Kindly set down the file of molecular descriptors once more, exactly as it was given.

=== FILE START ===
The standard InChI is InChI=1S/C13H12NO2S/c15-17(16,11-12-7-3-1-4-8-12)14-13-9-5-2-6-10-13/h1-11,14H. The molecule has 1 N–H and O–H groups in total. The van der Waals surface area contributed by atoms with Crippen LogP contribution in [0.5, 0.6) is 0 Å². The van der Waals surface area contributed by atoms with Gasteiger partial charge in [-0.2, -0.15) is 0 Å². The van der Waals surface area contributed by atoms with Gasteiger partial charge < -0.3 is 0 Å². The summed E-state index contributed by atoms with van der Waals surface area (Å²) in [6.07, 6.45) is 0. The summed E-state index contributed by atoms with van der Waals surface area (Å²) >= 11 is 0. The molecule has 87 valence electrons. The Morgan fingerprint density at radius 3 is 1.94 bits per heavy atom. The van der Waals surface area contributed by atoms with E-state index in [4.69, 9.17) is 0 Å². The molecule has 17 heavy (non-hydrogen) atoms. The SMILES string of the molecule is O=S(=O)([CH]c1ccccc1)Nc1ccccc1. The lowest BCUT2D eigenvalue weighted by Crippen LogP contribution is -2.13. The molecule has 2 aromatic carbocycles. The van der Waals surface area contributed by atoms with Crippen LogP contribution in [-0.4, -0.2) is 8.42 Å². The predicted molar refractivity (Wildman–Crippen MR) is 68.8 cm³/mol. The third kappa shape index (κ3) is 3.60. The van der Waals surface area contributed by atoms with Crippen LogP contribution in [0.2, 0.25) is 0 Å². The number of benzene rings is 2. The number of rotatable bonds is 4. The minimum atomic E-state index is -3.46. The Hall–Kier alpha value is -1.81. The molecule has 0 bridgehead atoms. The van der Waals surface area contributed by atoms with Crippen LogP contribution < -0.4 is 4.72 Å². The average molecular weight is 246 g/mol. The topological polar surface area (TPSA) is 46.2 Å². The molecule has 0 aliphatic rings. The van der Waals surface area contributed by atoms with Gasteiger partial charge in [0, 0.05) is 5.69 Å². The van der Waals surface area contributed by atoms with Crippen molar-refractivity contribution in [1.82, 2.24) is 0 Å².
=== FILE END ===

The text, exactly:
The standard InChI is InChI=1S/C13H12NO2S/c15-17(16,11-12-7-3-1-4-8-12)14-13-9-5-2-6-10-13/h1-11,14H. The molecule has 1 N–H and O–H groups in total. The van der Waals surface area contributed by atoms with Crippen LogP contribution in [0.5, 0.6) is 0 Å². The van der Waals surface area contributed by atoms with Gasteiger partial charge in [-0.2, -0.15) is 0 Å². The van der Waals surface area contributed by atoms with Gasteiger partial charge < -0.3 is 0 Å². The summed E-state index contributed by atoms with van der Waals surface area (Å²) in [6.07, 6.45) is 0. The summed E-state index contributed by atoms with van der Waals surface area (Å²) >= 11 is 0. The molecule has 87 valence electrons. The Morgan fingerprint density at radius 3 is 1.94 bits per heavy atom. The van der Waals surface area contributed by atoms with E-state index in [4.69, 9.17) is 0 Å². The molecule has 17 heavy (non-hydrogen) atoms. The SMILES string of the molecule is O=S(=O)([CH]c1ccccc1)Nc1ccccc1. The lowest BCUT2D eigenvalue weighted by Crippen LogP contribution is -2.13. The molecule has 2 aromatic carbocycles. The van der Waals surface area contributed by atoms with Crippen LogP contribution in [-0.4, -0.2) is 8.42 Å². The predicted molar refractivity (Wildman–Crippen MR) is 68.8 cm³/mol. The third kappa shape index (κ3) is 3.60. The van der Waals surface area contributed by atoms with Crippen LogP contribution in [0.2, 0.25) is 0 Å². The number of benzene rings is 2. The number of rotatable bonds is 4. The minimum atomic E-state index is -3.46. The Hall–Kier alpha value is -1.81. The molecule has 0 bridgehead atoms. The van der Waals surface area contributed by atoms with Crippen LogP contribution < -0.4 is 4.72 Å². The average molecular weight is 246 g/mol. The topological polar surface area (TPSA) is 46.2 Å². The molecule has 0 aliphatic rings. The van der Waals surface area contributed by atoms with Gasteiger partial charge in [0, 0.05) is 5.69 Å². The van der Waals surface area contributed by atoms with Crippen molar-refractivity contribution in [1.82, 2.24) is 0 Å².